Further research is needed into the distribution, population status, ecology, and threats affecting the Silverstone’s poison frog, especially with regards to the impact of illegal trade.
Silverstone’s poison frog tadpoles are grayish-brown with insignificant, keratinized, V-shaped beaks and delicately toothed mouths.
Teeth are present on the Silverstone’s poison frog’s maxillary arch.
There have been no observations or records of Silverstone’s poison frog courtship.
In the past, the Silverstone’s poison frog’s habitat had been somewhat protected, but conservation of other areas is required, as is enforcement on smuggling activities.
The Silverstone’s poison frog is a target for illegal collection and is consistently smuggled for the international pet trade, via Pucallpa in the Ucayali Region.
Silverstone’s poison frogs are wary and usually quick to hide, and seem to have some preference for edge situations.
The upper third of the Silverstone’s poison frog’s iris is pale bronze with some black suffusion, turning black on the lower two-thirds, with possible minute bronze flecking.
There is little sexual dimorphism in the Silverstone’s poison frog, except in size, as females max at 42.8 mm. in snouth-vent length and males max at 38.3 mm.
Female silverstone’s poison frogs lay about 30 eggs terrestrially in a closely packed single layer underneath leaves and leaf-litter.
Unlike the gray or blackish-colored flesh of most Dedrobates and Phyloobates, the Silverstone’s poison frog has pinkish white flesh when freshly skinned.
The male Silverstone’s poison frog guards the eggs until they hatch, then carries them on his back to a suitable ephemeral pool where the tadpoles develop until metamorphosis.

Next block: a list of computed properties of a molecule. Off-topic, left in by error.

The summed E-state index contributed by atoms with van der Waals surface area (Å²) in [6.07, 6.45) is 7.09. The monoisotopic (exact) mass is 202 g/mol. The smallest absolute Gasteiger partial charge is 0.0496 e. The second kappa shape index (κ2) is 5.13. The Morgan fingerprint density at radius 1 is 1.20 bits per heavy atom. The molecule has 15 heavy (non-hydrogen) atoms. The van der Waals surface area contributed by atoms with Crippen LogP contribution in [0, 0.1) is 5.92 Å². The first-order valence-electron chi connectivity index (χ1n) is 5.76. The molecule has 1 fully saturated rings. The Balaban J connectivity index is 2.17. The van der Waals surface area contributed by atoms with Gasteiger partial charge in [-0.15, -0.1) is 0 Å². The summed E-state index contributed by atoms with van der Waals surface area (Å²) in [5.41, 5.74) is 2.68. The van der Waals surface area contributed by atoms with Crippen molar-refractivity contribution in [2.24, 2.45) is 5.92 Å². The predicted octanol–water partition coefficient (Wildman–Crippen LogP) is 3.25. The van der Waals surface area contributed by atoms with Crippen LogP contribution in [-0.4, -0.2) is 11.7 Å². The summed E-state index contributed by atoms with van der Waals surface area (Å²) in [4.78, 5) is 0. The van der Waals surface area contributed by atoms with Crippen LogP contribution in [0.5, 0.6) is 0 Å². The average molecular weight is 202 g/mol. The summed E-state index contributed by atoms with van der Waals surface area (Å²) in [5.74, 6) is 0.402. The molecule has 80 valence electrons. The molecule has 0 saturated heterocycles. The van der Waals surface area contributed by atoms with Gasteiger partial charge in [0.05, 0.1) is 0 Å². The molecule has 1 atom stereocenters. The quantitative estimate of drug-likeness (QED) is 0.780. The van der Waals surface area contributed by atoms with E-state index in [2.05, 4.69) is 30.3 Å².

Due to harvesting of the Silverstone’s poison frog for the pet trade, the population is thought to be decreasing.
When he reaches sexual maturity, a male Silverstone’s poison frog uses the subgular vocal sac in his throat and vocal slits in the mouth to make mating trills to attract females.
There is interpopulational variation in the color pattern of the Silverstone’s poison frog, and perhaps also in the ontogenetic development of the pattern.
The Silverstone’s poison frog’s circular tympanum, or eardrum, is concealed post-dorsally and is greater than 50% of the eye.
Due to the constantly wet climate, Silverstone’s poison frogs probably breed throughout the year and females are assumed to lay eggs more than once a year.
The Silverstone’s poison frog’s fingers are flattened and have small, expanded discs at the tips with no webbing between the digits.
The Silverstone’s poison frog is threatened by agriculture, habitat destruction, and illegal smuggling for the international pet trade.
Prior to the Silverstone’s poison frog’s official description in 1979 as Ameerega silverstonei, it was known under incorrect names, such as Phyllobates bicolor or Epipedobates silverstonei.
The Silverstone’s poison frog is “Endangered” due to its small, declining, threat-defined range and continuing decline of mature individuals due to illegal harvesting.
The skin of the Silverstone’s poison frog’s lower body and hind limbs is coarsely granular, gradually smoothing out in the skin of the head, forelimbs and ventral surfaces.
The Silverstone’s poison frog is not a migrant.
The Silverstone’s poison frog is known to be distasteful to snakes, but not much more is known of the frog’s predators.
The Silverstone’s poison frog’s hind limbs are moderately long and the toe discs tend to be slightly wider than the finger discs.
To defend against predators, the Silverstone’s poison frog’s skin secretions contain small amounts of pumiliotoxin-A alkaloids that lack great potency.
The Silverstone’s poison frog’s head is generally as wide as the body and is characterized with a sloping and rounded snout.
The Silverstone’s poison frog gains its brightly orange, red, and black colors at 1 year of age to deter potential predators.
The Silverstone’s poison frog is endemic to the Cordillera Azul mountain range on the eastern side of the high Andes, Huánuco Region in Peru and can be found at elevations from 1,200-1,800 m. above sea level.
The Silverstone’s poison frog is a diurnal, terrestrial and freshwater species that is found among the leaf litter of subtropical or tropical moist montane forests and wetlands.